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Pediatricians Warn Against Letting Babies Sleep in Car Seats
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  • With the car seat law being enacted recently in the country, many parents argue that mandating the use of car seats and booster seats for all children ages 12 and younger could be a burden. Car seats are not exactly cheap, more so the models that last from infancy to childhood.

    If you're thinking of saving some bucks by using a car seat as a bassinet or a crib, where your child can stay and sleep even when you're not in a vehicle, you are putting your baby at serious risk, says the American Academy of Pediatrics (AAP) in a recent statement.

    The recommendation to not use car seats when not in a vehicle stems from a large study published on the AAP's journal Pediatrics. Researchers analyzed 11,779 sleep-related deaths of infants younger than age 1 between 2004 and 2014, using data from the U.S. National Center for Fatality Review and Prevention.

    The study found that 219 (63 percent) of the 348 babies who died while sleeping in sitting devices happened in car seats. (Thirty-five percent was due to bouncers and swings, while two percent happened in strollers.) About 90 percent of the time, it happened when the car seat was not being used as intended. More than half of the deaths occurred at home, often with the parent or caregiver not paying attention.

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    "It really appeared that the deaths in these car seats occurred in the context where the car seat wasn’t being used for its purpose in transporting a child, but instead it was being used as a substitute for a crib or bassinet," study lead author and pediatrician Dr. Jeffrey Colvin told Today.


    When used correctly, car seats are designed to be the safest seat for your baby when traveling in a vehicle. "They aren't as safe as a crib or bassinet when the child is out of the car and sleeping," Colvin stressed. "I think every parent, including myself, has been guilty of doing this at one time or another," he added emphasizing on spreading awareness about the risk.

    Without supervision and using a car seat out of its original purpose can flip or fall from whatever surface it was set on, and the straps could strangle or suffocate an infant. Car seats are designed to be mounted in vehicles, so it's not as sturdy as many people think it would be when placed on a flat surface.

    "While car seats are always the best place for babies when they are being transported in a vehicle, that doesn't mean they are the safest place when they're sleeping outside of the car," Colvin said. Unless your car seat model is designed to double as a bassinet or a car stroller seat, don't just leave your baby sleeping on a car seat that's not in a vehicle unattended.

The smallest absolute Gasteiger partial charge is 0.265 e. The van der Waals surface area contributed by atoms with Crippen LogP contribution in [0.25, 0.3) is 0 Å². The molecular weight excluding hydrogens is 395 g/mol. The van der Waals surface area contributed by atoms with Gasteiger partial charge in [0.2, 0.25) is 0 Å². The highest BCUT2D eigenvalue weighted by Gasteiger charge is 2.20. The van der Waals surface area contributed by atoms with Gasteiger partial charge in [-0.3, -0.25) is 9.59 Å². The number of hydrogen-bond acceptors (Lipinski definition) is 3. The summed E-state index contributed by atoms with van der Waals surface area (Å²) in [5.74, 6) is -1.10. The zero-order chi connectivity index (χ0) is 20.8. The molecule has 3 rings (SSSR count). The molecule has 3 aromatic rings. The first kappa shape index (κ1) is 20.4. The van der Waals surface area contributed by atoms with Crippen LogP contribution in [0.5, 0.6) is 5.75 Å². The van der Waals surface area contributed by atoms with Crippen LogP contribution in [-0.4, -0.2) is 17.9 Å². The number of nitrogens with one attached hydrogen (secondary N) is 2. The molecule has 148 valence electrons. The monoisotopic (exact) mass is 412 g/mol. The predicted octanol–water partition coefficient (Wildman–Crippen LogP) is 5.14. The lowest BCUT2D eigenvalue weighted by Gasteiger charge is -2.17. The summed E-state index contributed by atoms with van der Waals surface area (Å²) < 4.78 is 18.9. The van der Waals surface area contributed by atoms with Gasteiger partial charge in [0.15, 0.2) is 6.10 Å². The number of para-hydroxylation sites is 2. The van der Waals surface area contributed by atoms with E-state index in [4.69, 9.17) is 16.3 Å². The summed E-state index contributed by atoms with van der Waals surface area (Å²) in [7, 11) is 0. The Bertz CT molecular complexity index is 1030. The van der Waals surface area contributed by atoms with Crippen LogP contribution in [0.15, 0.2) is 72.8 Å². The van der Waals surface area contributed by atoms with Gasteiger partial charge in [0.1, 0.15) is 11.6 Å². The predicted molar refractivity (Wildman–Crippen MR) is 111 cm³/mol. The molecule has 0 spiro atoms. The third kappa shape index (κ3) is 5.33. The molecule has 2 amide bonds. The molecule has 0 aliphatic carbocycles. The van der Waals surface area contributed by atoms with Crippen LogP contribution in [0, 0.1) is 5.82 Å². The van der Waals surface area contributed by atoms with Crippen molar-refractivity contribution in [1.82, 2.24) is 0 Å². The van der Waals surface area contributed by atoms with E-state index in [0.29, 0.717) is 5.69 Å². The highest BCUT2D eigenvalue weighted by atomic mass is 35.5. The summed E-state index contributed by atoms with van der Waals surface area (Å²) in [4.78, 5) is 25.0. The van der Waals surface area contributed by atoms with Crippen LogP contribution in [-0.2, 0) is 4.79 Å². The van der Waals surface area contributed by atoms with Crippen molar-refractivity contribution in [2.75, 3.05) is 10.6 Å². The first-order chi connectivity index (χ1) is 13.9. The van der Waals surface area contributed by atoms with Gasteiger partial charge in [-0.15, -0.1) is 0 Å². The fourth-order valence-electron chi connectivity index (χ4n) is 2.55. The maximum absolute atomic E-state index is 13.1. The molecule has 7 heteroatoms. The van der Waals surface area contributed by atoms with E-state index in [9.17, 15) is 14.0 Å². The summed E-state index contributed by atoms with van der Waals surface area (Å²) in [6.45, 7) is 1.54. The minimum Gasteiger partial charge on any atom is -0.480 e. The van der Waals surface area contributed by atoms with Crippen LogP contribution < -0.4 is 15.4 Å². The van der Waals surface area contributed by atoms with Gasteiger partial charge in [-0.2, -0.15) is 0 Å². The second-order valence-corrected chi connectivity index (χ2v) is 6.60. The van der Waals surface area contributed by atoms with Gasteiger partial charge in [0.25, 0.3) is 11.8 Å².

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    About 3,700 infants in the U.S. die every year from sleep-related deaths, which include sudden infant death syndrome (SIDS), accidental suffocation and strangulation in bed, and other causes. A 2015 study also published in Pediatrics already set a precedent that babies "sitting devices" like car seats, swings and strollers could lead to injury and even death if babies are allowed to sleep in them.

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    The 47 deaths of babies under age 2 that the researchers looked into showed that a baby could die in just four minutes of being left sleeping unsupervised in a sitting device either by asphyxiation, either strangled by the straps, or they couldn't breathe by the way their bodies were positioned, or strangulation.

    Lead study author and pediatrician Dr. Erich K. Batra stressed: "When the baby is asleep, and you don’t have eyes on the baby, they should be ‘ABC’”, meaning when they are Alone, they should be on their Backs and in a Crib." The AAP recommends that babies be put to sleep on their backs on a safe sleeping area without any loose beddings, pillows, or stuffed toys until they reach age 1. Sitting devices should not be used for routine sleep.

    We know how much you want to trim down baby expenses, but often, the high cost of these child safety essentials and abiding by the safety laws set for kids is a worthy investment to secure your child''s life.

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